Sting stuck around as the bar was pushed off stage and everyone else left. He reintroduced Kevin Spacey as "President Underwood," his character on the Netflix series House of Cards. When the initial list of concert performers was finally released, I was most excited to see Kevin Spacey's name. I assumed that he'd just make a speech, but I don't know why I stopped there since I know he can do so much more!
  • Taking over as emcee, Kevin Spacey talked about the concert and the cause behind it. Then he said, "But, first, the Johnny Carson impression." Aside from the phenomenal acting and apparent tap dancing skills, he does impressions that always make me laugh. He told some jokes as Johnny Carson, including that he ran into Christopher Walken at Carnegie Hall, who advised [in Christopher Walken's voice], "Prac-tice, prac-tice, prac-tice..." Did I mention he sings really well too? Did you all see him as Bobby Darin in Beyond the Sea? As he belted out That's Life, I think Sinatra was in the room and, at the end, everyone cheered like it too.  
After the song, Kevin Spacey continued, "Sting introduced me as Underwood. Let me just say this [in Bill Clinton's voice], 'I love that House of Cards. I don't know how accurate it is. You could never get an education bill passed that fast." He then introduced Renee Fleming, who sang two opera pieces.
  • O Mio Babbino Caro is an aria about a girl who threatens her dad that she'll jump off a bridge if he forbids her to marry the boy she loves. (Look it up; you'll recognize the melody.)  
  • La Ci Darem La Mano is from Don Giovanni, which she was currently performing at the New York's Metropolitan Opera House. For this piece, three microphones were set up, and she said that she was looking for someone to perform the song with her. Behind her, all the members of the horn section volunteered, wearing period-style hats adorned with neon-colored feathers along the rims. "Those hats are the correct period, but I'm not sure about the fringe," she said. "I don't know what kind of Don Giovanni that would be." Luckily, someone else came trotting out to save the day: "Oh! Oh, here comes Sting. Okay!" He held a rose while they sang in Italian. Mid song, Kevin Spacey walked out, holding a sunflower and began competing for her affections, despite Sting's dismay and attempts to wave him off. They all sang together, but at the end, Oscar Isaac showed up with an entire bouquet of flowers and stole her away. They walked off stage, leaving Sting and Kevin Spacey sulking.

  • Kevin Spacey, then introduced James Taylor, who sat on a stool with his guitar. When James Taylor didn't attend the 2012 concert, I really missed him. Since attending these concerts, I've fallen for his voice, his sense of humor, and his calm, thoughtful demeanor. The acoustics of Carnegie Hall are perfect for him. He told us that he'd been to all but two of these concerts. "Every year, it stretches me to do something outside my comfort zone, which is a good thing, I think. This next song is definitely smack dab in the middle of my comfort zone. I think I've done it thee times on this stage." To everyone's supreme joy, he performed his classic Fire and Rain.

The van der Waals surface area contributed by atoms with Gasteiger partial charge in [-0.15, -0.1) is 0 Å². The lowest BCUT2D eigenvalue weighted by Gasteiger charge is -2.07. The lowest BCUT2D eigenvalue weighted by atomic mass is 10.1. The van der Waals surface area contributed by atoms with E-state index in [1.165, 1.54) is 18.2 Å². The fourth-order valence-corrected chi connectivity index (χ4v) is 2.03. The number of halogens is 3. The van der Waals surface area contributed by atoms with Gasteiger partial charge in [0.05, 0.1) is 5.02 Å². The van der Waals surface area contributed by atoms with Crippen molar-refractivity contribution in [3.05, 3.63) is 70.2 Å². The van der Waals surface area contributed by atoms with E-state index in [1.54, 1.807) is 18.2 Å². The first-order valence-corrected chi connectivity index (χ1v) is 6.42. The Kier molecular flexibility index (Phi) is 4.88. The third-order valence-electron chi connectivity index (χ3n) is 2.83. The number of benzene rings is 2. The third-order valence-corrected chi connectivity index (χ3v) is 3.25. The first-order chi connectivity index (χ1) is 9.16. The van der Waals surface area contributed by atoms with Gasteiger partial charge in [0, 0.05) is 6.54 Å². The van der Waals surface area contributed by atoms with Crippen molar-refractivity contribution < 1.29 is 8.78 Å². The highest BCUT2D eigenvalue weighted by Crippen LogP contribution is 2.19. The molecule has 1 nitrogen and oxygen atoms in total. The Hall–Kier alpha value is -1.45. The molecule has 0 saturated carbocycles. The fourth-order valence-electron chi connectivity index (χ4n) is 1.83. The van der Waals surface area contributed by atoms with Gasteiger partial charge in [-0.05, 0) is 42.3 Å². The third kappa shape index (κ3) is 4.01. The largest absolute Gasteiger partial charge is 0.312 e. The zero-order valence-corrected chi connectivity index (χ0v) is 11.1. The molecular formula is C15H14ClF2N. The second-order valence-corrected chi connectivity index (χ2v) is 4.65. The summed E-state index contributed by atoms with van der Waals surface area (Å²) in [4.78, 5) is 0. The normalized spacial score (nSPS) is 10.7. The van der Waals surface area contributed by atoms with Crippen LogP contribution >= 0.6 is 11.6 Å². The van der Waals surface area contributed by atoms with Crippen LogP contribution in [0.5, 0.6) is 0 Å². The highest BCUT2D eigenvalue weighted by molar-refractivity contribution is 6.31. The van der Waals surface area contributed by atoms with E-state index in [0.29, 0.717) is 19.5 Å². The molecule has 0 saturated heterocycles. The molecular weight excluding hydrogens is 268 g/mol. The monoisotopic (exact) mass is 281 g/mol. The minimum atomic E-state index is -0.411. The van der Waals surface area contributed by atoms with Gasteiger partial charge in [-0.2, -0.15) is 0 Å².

• Next, James Taylor introduced Chris Botti, who played his trumpet with violinist Caroline Campbell  for a great song called Sketches of Spain, which I'd never heard before. I was unfamiliar with the violinist, but I  first heard of Chris Botti when he joined Sting's band years ago. Since then, he's continued solo and been busy; he explained the rise in his popularity in an interview once, saying, "Be friends with Sting." The most memorable moment of this performance for me was when he played a single note on his trumpet for a ridiculous length of time. I'm convinced that he and Sting must do yoga together to get their exhales to extend that far.
  • Sting came out next and sang When We Dance, which is one of my all-time favorite Sting songs. He had changed outfits from a gray fitted shirt with a black flower pattern on it, white cream jacket, and black pants to a black three-piece suit. Two ballet dancers, Alessandra Ferri and Herman Cornejo, swayed and twirled next to him as he sang. They were so moving to watch, set to this beautiful melody and lyrics. They must really be in love, I thought. When the song ended, I came back down to Earth and realized it was more likely that they were just excellent, convincing dancers. 
  • Dionne Warwick was next with two songs, Walk On By and Anyone Who Had a Heart. I was unfamiliar with and really liked the latter song. She was one of the "big names" for this year's concert, but I felt indifferent about the idea of seeing her. Of course, she sounded wonderful. She even reminded me of Whitney Houston in the way she talked with the audience. She also looked fantastic with snow white hair a sheer blousey green pattern shirt that was tied in front and long in back, black trousers, and kitten heels. I'm all about the outfits.